We didn’t drive too far when Dad stopped at Red and Ed’s BBQ Burger Joint. We got in just before the lunch rush and had some great burgers, fries and shakes.

(Goldie: Say what you will about humans, but dang, can they cook up great food!)

(Sasha: Dude, wait until we hit a Texas BBQ joint.)

As we were leaving, I’m pretty sure we boggled several people who saw 23 humans (all of us NHT were in human bodies) climb into a small ice cream truck.

(Penny: One lady dropped her milkshake.)

Our next stop was all the way out in Long Beach and since it was almost one o’clock, we needed to get out there ASAP. As usual, the combined minds of Dad, Sasha and our quantum mechanic, Joe, came up with the answer.

By now, most of you have at least seen the trailer for “Ant Man and The Wasp”, so you probably have an idea what happened next. Dad pulled a stickshift looking lever back and suddenly, the Bus was the size of a shoe box and rocketing along at 90 miles an hour. Thankfully, Mom did not find this out until we got to our destination. When she did find out the answer to “how did we get here so fast?” she was not amused.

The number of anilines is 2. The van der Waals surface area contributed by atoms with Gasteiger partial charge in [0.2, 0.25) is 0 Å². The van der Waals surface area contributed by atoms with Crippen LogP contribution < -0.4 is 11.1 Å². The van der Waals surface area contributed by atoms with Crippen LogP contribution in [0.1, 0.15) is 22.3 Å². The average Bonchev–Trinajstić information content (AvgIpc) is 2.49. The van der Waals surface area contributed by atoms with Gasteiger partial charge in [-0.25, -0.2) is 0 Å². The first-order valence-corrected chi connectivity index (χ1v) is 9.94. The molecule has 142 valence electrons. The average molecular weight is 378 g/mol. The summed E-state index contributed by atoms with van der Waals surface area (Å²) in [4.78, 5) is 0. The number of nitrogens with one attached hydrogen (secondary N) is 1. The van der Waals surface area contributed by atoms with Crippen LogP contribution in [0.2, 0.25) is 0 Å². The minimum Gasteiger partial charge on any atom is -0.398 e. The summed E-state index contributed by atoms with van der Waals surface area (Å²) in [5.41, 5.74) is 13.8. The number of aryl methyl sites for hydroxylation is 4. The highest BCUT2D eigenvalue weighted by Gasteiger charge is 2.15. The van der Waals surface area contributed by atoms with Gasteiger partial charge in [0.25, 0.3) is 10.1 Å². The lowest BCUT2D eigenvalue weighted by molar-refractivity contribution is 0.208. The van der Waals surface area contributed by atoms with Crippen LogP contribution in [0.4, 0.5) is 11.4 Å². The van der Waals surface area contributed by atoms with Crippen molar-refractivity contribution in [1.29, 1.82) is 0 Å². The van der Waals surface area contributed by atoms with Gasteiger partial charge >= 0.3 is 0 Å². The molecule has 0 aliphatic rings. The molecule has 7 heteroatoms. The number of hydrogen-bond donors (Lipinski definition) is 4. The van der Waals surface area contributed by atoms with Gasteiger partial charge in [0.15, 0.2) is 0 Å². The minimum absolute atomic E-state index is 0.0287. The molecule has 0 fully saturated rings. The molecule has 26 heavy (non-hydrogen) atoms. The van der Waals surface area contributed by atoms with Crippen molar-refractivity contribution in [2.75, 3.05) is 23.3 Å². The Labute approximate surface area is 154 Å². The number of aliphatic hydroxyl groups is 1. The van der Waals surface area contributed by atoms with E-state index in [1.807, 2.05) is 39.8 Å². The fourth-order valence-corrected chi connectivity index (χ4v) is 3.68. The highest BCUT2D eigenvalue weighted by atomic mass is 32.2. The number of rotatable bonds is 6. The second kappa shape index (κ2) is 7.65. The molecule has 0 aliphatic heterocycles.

(Sadie: “Not amused” is British level understatement.)

(Sasha: Yeah, she ripped us new asses.)


Our Long Beach destination was a real mind blower: Uncle Ferdy’s Trained Squirrel Review! Yes, folks, this Earth has an Uncle Ferdy and the show is even better than the one in our world. We all paid ten bucks and watched some really talented squirrels, as well as some chipmunks, prairie dogs and groundhogs, do their thing. There was acrobatics, dancing and all sorts of comedy. It was a great show and there were no critter related incidents because we were all in human bodies and had instinct suppressors turned on.

(Daisy: Even with suppressors on, some of us were twitching.)

(Leon: I may have a permanent facial tic.)